While Meg and Zephyr have been tending the Artist as Family’s home garden, Patrick has been in Sydney looking at possible sites to plant the Food Forest. At one point today he was captivated by how wild nature goes about reclaiming urban environments to build habitat.
The following act of self-seeded brilliance is occurring at about 40cm above street level. The spider is a trusty companion, ready to gobble unwanted pests. Competition is often heralded as the main gig in evolution, but co-dependancy and cooperation are as much a part of evolutionary life. Working together and sharing resources and environments is key to interspecies survival.
Later in the day, Patrick and MCA curator Anna Davis arrived at CarriageWorks where they met with the executive producer Jamie Dawson who showed them a couple of possible sites. CarriageWorks is such a beautifully loaded locality that brings with it an enthusiastic community that is showing much support for our project. However, it’s a difficult site in terms of planting a forest outdoors, and the awesome space indoors, with great overhead light wells and rain collection opportunities, would sadly restrict the movement of helpful pollinators and predators – lizards, bees, spiders and frogs – into the forest. Jamie and his team would be great to work with, so we’re remaining very open.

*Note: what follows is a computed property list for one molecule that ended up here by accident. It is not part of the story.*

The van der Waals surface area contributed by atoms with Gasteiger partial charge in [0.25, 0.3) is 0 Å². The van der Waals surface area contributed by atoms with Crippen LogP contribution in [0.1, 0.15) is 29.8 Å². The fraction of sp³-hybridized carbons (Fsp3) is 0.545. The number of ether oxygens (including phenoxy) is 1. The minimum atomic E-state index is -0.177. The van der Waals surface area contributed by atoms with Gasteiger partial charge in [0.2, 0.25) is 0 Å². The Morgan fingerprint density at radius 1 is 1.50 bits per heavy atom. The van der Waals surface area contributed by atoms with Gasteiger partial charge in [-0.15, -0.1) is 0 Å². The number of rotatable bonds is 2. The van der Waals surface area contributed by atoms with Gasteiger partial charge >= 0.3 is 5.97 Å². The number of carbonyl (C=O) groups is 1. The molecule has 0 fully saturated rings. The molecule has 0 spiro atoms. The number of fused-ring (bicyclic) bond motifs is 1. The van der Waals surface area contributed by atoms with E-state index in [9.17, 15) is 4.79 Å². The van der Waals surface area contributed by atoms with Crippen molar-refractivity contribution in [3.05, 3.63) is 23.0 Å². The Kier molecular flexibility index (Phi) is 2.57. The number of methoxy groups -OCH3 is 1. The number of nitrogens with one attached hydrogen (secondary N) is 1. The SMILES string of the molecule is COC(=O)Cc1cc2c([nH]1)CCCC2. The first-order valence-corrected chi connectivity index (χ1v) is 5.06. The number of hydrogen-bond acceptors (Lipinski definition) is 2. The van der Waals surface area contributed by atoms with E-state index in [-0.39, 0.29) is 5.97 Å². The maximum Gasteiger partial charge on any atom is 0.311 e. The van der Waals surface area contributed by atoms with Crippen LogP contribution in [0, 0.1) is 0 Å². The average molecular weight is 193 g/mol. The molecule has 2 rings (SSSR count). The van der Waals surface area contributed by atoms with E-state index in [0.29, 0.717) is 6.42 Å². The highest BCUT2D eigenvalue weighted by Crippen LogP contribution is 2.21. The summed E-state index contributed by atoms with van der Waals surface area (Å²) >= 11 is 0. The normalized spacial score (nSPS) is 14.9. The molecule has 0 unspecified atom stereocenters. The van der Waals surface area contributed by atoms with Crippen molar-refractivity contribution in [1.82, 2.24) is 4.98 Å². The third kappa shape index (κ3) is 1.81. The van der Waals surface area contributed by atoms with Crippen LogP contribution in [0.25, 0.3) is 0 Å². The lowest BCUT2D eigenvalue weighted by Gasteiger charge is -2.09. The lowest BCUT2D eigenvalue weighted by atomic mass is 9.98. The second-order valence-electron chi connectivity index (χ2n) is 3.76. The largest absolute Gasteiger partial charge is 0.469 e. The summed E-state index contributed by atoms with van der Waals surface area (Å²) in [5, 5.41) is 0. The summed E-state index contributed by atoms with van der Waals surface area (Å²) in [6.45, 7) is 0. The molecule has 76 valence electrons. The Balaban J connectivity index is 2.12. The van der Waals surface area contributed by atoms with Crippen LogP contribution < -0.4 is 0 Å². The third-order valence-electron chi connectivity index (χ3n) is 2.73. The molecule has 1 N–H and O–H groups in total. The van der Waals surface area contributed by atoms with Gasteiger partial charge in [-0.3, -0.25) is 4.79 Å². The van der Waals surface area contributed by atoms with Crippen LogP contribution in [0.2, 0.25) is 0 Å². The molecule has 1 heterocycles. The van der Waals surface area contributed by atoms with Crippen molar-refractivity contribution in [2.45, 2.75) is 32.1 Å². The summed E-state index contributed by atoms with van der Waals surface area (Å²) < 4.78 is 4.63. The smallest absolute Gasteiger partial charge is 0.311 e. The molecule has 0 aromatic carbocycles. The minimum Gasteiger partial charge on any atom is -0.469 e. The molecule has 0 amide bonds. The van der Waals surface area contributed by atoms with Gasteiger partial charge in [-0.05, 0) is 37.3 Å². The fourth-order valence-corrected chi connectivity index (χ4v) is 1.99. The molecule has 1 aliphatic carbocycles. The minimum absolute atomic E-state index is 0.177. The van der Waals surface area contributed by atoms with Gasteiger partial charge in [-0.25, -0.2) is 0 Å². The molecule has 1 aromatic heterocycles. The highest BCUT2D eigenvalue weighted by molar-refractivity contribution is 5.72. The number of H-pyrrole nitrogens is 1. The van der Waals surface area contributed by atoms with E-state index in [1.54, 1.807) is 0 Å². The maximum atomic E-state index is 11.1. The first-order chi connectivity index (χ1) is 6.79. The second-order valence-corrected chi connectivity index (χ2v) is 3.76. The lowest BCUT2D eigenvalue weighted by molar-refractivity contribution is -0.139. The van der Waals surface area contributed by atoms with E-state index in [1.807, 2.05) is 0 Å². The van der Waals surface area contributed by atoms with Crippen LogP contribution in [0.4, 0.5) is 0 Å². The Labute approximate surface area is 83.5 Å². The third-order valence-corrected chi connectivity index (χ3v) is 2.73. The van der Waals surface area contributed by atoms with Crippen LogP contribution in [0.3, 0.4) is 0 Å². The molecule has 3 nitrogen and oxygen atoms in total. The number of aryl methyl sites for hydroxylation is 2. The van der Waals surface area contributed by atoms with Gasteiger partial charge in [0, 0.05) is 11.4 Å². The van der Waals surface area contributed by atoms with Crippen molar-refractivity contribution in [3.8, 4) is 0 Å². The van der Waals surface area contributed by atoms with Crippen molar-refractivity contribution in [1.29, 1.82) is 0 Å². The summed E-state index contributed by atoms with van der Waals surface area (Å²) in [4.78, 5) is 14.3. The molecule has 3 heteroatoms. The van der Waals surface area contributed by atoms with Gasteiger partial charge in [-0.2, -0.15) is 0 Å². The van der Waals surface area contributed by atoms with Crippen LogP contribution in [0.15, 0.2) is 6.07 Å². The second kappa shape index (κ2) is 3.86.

Next stop: St Michael’s church in Surry Hills.
A community member, Heide, living near to the church, contacted the MCA when she heard our project was looking for a home, and mentioned St Michael’s as a possible site. Dotted around the world church grounds are currently being transformed into community gardens, which makes good sense as there are often soup kitchens being run from them, and fresh organic produce goes hand in hand with such great initiatives. Also, old churches such as St Michael’s generally have ‘clean’ soil from which heavy metals are absent. Not that a combination of the right plants, compost, biomass, fungi and microbial life couldn’t detoxify the soil organically.
We are working with the MCA on a proposal tonight, which will be taken to the church Warden meeting tomorrow night.
There’s one or two other things worth noting here before we sign off. Here’s a link to William Blake’s The Garden of Love, which has been a precursory text for our Food Forest and for Patrick’s presentation this coming Friday as part of Open Fields at UTS. Blake’s poem is a kind of elegy for a lost erotic Eden; a lament about that which became divided. Rev Frances at St Michael’s mentioned Eden too when we briefly met with him today. David Graeber (2007, p23), in a much broader context, bares this fruit on the subject:
Sexual relations, after all, need not be represented as a matter of one partner consuming the other; they can also be imagined as two people sharing food.
If you’re in the area on Friday, come by and say g’day to Patrick at UTS. We’d love to hear your tips on what specifically keeps your garden or local environment full of wild love and reciprocity.